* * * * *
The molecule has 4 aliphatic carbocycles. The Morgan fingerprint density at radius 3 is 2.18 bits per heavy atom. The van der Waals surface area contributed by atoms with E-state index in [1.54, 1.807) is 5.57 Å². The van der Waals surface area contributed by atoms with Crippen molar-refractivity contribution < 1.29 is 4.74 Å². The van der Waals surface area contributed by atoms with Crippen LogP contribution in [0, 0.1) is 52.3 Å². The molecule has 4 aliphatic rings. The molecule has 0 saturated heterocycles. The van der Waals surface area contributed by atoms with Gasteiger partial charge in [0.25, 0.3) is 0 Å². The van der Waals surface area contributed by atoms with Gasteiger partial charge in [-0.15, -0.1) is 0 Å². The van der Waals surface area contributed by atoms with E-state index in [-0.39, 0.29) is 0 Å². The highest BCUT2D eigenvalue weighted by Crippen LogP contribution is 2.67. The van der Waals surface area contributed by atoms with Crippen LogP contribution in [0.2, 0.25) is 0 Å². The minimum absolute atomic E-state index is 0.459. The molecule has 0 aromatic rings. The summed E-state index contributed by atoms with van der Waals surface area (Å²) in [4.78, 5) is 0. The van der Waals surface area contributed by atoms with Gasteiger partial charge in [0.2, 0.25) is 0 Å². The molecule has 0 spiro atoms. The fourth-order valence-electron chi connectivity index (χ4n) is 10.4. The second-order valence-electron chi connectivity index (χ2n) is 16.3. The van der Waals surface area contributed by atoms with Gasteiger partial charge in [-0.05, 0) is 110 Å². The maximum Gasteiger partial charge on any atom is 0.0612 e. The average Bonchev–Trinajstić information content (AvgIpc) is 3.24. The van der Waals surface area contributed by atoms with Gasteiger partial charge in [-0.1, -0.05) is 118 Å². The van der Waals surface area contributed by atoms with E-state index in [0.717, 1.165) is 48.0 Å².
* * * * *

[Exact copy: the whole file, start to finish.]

The molecule has 4 aliphatic carbocycles. The Morgan fingerprint density at radius 3 is 2.18 bits per heavy atom. The van der Waals surface area contributed by atoms with E-state index in [1.54, 1.807) is 5.57 Å². The van der Waals surface area contributed by atoms with Crippen molar-refractivity contribution < 1.29 is 4.74 Å². The van der Waals surface area contributed by atoms with Crippen LogP contribution in [0, 0.1) is 52.3 Å². The molecule has 4 aliphatic rings. The molecule has 0 saturated heterocycles. The van der Waals surface area contributed by atoms with Gasteiger partial charge in [0.25, 0.3) is 0 Å². The van der Waals surface area contributed by atoms with Gasteiger partial charge in [-0.15, -0.1) is 0 Å². The van der Waals surface area contributed by atoms with E-state index in [-0.39, 0.29) is 0 Å². The highest BCUT2D eigenvalue weighted by Crippen LogP contribution is 2.67. The van der Waals surface area contributed by atoms with Crippen LogP contribution in [0.2, 0.25) is 0 Å². The minimum absolute atomic E-state index is 0.459. The molecule has 0 aromatic rings. The summed E-state index contributed by atoms with van der Waals surface area (Å²) in [4.78, 5) is 0. The van der Waals surface area contributed by atoms with Gasteiger partial charge in [0.2, 0.25) is 0 Å². The molecule has 0 spiro atoms. The fourth-order valence-electron chi connectivity index (χ4n) is 10.4. The second-order valence-electron chi connectivity index (χ2n) is 16.3. The van der Waals surface area contributed by atoms with Gasteiger partial charge in [-0.05, 0) is 110 Å². The maximum Gasteiger partial charge on any atom is 0.0612 e. The average Bonchev–Trinajstić information content (AvgIpc) is 3.24. The van der Waals surface area contributed by atoms with Gasteiger partial charge in [-0.1, -0.05) is 118 Å². The van der Waals surface area contributed by atoms with E-state index in [0.717, 1.165) is 48.0 Å².